Actor and singer James Shigeta has died at the age of 84. A Honolulu-born, third-generation American of Japanese ancestry, Shigeta had a long, busy career that was partly shaped by Hollywood’s uncertain approach toward Asian performers and themes. After his first, frustrated attempts to break into Hollywood, he spent some time under contract to Toho Studios in Tokyo and had a successful performing and recording career in Japan—even though when he first arrived in the country, he didn’t speak Japanese. He went on to have numerous roles in U.S. movies and TV shows, with his biggest success being the male lead in the 1961 film version of Rogers and Hammerstein’s Chinese-immigrant musical, Flower Drum Song.
Shigeta embarked on a professional singing career after winning first place on the TV version of Ted Mack’s Original Amateur Hour, the American Idol of its day. In 1959, after his time in Japan, he retuned to the U.S., where he appeared on The Dinah Shore Show and co-starred with Shirley MacLaine in a Las Vegas stage production called Holiday In Japan, That same year, he made his American film debut as the lead in Samuel Fuller’s The Crimson Kimono, a police drama that featured a then-daring interracial love triangle.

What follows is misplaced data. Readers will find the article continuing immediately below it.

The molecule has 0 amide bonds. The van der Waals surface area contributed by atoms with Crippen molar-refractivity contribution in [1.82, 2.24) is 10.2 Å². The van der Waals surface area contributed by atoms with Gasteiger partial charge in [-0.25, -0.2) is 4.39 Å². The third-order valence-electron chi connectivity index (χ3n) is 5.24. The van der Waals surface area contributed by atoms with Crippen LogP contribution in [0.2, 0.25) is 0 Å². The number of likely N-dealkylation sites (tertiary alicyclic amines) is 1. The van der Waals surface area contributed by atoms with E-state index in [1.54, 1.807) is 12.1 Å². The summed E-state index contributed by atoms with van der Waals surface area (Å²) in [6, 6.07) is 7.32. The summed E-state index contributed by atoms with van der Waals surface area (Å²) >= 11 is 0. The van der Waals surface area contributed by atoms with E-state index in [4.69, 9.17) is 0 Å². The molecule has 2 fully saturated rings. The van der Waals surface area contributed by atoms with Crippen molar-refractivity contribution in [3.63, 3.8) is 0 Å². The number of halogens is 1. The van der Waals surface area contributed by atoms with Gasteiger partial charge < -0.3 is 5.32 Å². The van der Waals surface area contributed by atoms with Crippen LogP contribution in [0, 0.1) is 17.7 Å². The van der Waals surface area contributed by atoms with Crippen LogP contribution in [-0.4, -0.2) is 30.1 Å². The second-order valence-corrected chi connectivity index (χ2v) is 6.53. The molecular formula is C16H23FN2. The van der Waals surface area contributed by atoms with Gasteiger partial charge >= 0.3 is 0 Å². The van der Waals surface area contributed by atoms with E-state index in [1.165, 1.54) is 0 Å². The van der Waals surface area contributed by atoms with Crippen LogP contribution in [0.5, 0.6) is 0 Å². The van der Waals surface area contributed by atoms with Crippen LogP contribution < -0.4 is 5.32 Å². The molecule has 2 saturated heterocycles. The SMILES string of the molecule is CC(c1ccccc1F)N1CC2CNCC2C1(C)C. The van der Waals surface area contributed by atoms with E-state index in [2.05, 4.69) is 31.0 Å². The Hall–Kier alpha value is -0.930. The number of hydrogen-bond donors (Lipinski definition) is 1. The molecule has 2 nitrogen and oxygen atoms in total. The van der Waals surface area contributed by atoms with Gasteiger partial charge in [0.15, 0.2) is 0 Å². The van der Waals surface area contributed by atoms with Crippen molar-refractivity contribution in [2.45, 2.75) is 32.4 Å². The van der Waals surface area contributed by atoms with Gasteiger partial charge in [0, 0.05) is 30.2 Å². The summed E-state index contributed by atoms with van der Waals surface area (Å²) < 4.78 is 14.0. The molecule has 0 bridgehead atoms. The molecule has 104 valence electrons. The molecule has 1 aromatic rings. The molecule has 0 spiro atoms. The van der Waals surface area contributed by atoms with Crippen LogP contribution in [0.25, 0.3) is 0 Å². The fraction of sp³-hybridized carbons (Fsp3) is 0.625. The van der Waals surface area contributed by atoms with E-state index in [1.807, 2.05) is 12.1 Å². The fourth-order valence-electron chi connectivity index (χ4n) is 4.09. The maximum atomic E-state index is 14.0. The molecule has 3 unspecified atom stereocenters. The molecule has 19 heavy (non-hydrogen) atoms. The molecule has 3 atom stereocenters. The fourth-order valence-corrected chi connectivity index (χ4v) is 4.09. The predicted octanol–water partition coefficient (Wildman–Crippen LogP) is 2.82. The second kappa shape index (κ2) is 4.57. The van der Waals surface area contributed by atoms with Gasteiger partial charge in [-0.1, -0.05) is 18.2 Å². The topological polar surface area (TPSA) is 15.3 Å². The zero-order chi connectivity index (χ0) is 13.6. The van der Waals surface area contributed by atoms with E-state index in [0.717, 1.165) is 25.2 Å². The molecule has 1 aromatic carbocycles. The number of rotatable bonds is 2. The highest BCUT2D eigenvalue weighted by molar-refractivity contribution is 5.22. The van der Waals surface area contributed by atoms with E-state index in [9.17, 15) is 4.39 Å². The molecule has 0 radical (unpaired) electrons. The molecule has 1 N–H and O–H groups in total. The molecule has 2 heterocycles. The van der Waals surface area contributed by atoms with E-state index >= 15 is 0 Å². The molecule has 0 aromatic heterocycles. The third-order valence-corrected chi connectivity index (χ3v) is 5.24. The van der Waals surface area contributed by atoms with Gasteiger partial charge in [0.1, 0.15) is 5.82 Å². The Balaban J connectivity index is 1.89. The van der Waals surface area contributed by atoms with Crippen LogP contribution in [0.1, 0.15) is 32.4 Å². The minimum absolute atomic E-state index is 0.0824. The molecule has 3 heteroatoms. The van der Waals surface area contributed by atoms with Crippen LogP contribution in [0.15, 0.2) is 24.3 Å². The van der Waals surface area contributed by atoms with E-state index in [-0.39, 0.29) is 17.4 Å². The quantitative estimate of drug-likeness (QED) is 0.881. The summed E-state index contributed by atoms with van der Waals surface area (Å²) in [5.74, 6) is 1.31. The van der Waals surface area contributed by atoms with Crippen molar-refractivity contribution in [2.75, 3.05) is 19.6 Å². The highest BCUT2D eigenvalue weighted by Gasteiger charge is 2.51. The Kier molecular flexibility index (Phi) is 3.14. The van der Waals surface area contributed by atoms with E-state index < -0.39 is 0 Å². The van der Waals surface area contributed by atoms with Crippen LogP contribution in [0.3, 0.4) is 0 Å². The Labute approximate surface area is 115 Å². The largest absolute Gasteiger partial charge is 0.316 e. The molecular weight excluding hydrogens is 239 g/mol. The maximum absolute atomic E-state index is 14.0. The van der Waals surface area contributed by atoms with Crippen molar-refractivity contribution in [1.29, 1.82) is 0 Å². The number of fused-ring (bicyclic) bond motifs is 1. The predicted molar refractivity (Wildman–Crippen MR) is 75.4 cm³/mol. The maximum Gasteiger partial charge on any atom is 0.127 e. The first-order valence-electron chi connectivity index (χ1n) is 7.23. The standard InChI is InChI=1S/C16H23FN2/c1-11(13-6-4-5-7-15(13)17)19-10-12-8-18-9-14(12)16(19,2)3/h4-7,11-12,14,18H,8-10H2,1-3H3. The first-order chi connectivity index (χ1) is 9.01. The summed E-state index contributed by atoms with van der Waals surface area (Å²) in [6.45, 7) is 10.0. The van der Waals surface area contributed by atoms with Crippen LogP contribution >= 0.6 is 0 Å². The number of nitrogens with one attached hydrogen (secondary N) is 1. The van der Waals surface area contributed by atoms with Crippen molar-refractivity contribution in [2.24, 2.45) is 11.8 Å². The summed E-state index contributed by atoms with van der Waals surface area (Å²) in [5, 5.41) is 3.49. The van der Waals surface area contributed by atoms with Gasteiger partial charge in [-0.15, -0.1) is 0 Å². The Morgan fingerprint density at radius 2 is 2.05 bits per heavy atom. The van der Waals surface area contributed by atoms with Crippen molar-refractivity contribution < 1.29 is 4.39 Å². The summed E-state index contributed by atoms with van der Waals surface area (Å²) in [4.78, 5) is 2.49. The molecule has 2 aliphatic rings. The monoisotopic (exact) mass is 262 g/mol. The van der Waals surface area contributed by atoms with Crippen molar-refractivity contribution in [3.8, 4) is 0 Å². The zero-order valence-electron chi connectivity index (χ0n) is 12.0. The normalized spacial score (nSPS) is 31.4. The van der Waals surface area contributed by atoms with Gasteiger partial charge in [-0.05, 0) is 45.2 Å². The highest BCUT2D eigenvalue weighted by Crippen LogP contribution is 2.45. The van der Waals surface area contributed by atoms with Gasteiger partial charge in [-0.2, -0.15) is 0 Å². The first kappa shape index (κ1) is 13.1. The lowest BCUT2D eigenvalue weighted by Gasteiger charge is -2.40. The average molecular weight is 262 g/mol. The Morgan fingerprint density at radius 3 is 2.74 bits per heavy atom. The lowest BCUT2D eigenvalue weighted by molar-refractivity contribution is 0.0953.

It led to high-profile roles in Walk Like a Dragon (1960), Cry For Happy (1961), and Bridge To The Sun (1961), in which he gave a sympathetic performance as a Japanese diplomat who was married to an American (Carroll Baker), and who had the bad luck to be stationed in Washington, D.C. during the bombing of Pearl Harbor. For a brief period, Hollywood took a chance on grooming Shigeta as a romantic leading man, and he was as prominent as any actor of Asian heritage had been in American movies up to that time.
Starting in the early ’60s and on into the ’90s, Shigeta became a familiar face on TV, appearing on such series as Naked City, Burke’s Law, Perry Mason, I Spy, Ben Casey, Hawaii Five-0, Mission: Impossible, Kung Fu, and The Rockford Files, Simon & Simon, and Murder, She Wrote, and Medical Center, where he had a recurring role.
He also played Elvis Presley’s wingman in Paradise, Hawaiian Style (1966), and appeared in the ill-fated 1973 musical version of Lost Horizon, the Japan-set action film The Yakuza (1975), the World War II naval-battle film Midway (1976), and Takeshi Kitano’s Brother (2000). In 1998, he provided the voice of General Li in the Disney animated feature Mulan. This late-career period also yielded a role in one of his most widely seen projects, when he played Die Hard’s doomed Nakatomi executive Joseph Takagi, who refuses to cooperate with the terrorists holding him hostage.
Shigeta also appeared in the 2006 documentary The Slanted Screen, talking about his career and the depiction of Asians in American movies.